Adventures in Entrepreneurship

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Interest in entrepreneurship has grown tremendously over the last couple of decades, and it is now knocking hard on higher education’s door. Its popularity (and I would say, need) forces us to grapple with how we’re going to think about and teach entrepreneurship.

The very term ‘entrepreneurship’ stirs both hearts and minds. The meanings it elicits can lead to miscommunication and confusion; and the feelings it evokes, especially the negative ones, can lead to conflict and exclusion. For me, one of the central tenets of the entrepreneurial experience is adventure — both the concept itself, and the need to provide opportunities to experience adventure in entrepreneurship education.

In French economist Jean-Baptiste Say’s Treatise on Political Economy, there is a footnote that provides an early definition of entrepreneur–with the English translation being akin to “adventurer.” This reminded me of a talk given by Steve Blank, where he mentioned that venture capitalists got rid of the “ad” in adventure because it smacked of too much risk!

For Say, the adventurer was an important figure in the economy, a concept generated in response to Adam Smith’s Wealth of Nations, and the apparent absence of a central economic force. The idea being that adventurers sought opportunities to realign resources and capital with market gaps to help bring about economic disruptions.

In the context of Say and Smith, adventurer (entrepreneur) is about creating monetary value. But today, it’s more than that. When it comes to education, I think it’s helpful for students to focus more on what it means to embark on an adventure. 

Bringing Adventure Into the Educational Experience

When I think of adventure, I think of undertaking something new, risky, and discomfiting. Although the traditional school experience exposes students to many things they don’t know, and even the creation of new knowledge, it all still occurs within a context–the traditional curriculum and classroom. And this predictable environment can often be the antithesis of adventure and learning.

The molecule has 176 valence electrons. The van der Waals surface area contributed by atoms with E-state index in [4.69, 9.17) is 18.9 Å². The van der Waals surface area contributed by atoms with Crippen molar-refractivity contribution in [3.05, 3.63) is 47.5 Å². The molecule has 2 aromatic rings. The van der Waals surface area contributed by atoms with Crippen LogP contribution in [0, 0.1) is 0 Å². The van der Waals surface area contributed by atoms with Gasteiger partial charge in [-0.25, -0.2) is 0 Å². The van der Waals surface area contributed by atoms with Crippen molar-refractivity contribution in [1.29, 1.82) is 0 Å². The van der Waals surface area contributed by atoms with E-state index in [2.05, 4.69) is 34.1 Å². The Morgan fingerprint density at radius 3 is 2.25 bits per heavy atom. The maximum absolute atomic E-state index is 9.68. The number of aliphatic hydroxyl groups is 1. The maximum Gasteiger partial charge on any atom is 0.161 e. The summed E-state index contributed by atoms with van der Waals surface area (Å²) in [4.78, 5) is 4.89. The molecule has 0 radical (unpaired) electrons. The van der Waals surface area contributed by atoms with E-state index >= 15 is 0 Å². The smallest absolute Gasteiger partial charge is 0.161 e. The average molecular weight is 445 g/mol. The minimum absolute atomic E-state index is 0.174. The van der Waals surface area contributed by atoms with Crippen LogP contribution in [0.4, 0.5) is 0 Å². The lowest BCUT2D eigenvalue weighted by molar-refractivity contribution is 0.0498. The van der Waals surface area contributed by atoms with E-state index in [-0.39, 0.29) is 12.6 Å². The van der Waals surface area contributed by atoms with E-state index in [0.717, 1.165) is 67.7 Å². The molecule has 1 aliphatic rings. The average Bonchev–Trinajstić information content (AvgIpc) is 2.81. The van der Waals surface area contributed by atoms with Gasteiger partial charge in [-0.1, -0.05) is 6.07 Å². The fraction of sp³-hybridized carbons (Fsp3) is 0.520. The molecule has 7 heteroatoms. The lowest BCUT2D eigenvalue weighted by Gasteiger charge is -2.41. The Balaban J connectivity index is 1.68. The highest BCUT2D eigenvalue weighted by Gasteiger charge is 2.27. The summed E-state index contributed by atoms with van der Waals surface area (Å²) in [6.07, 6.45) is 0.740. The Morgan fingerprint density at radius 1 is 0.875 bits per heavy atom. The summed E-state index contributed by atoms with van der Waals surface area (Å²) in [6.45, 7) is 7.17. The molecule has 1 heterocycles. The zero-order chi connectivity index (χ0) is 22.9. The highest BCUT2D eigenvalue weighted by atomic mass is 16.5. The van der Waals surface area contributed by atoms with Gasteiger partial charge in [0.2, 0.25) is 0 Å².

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Students have been trained for many years and continue to be trained in college to 1) receive from instructors problems to be solved, 2) receive or ask for the necessary information or algorithms for solving those problems, and then 3) learn the material (many times memorizing for the short-term) to use in taking a test that is assumed to gauge some type of performance.

As education scholar Roger Schank notes, many times the problems and information that are given to students are provided “just in case” (“you might need to know X in the future”), whereas in the real world, information is gathered by individuals “just in time,” as learning occurs through trial and error and as individuals give shape to evolving diagnoses and solutions to messy or ill-defined problems.

An adventure, even on a small scale, requires that students look for their own problems to solve (and have a sense of what makes something worth solving). This makes education new and different from what they have experienced for so many years. In addition, by searching for problems, exposing their ideas to others, and putting some skin in the game (time usually, but also money), they take on risk. By pitching their ideas to others, trying to recruit others to join their journey, and putting themselves in novel social situations, they approach discomfort and start to get used to it. It is also in such social situations that they can validate the value of their ideas and, if necessary, adjust.

Not all adventures will create monetary value (there are many not-for-profit ventures). Michigan’s entrepreneurial ecosystem focuses on creating engaging educational experiences for students so that they are more comfortable undertaking new initiatives. We aim to plant the seed of adventure. And through our campus-wide minor in entrepreneurship, we provide students those skills that will help them learn and develop their initiatives so they can really see them for what they’re worth.

Most importantly, all students — from musicians to health advocates to engineers to athletes to scientists – have the potential to weave adventure (entrepreneurship) into what they do. And we’re hoping we all can be a little more adventurous, both in how we educate, and in how we think about entrepreneurship and where we identify its potential. 

By Innovate Blue Director Oscar Ybarra

Photo courtesy of Julia Caesar on Unsplash.

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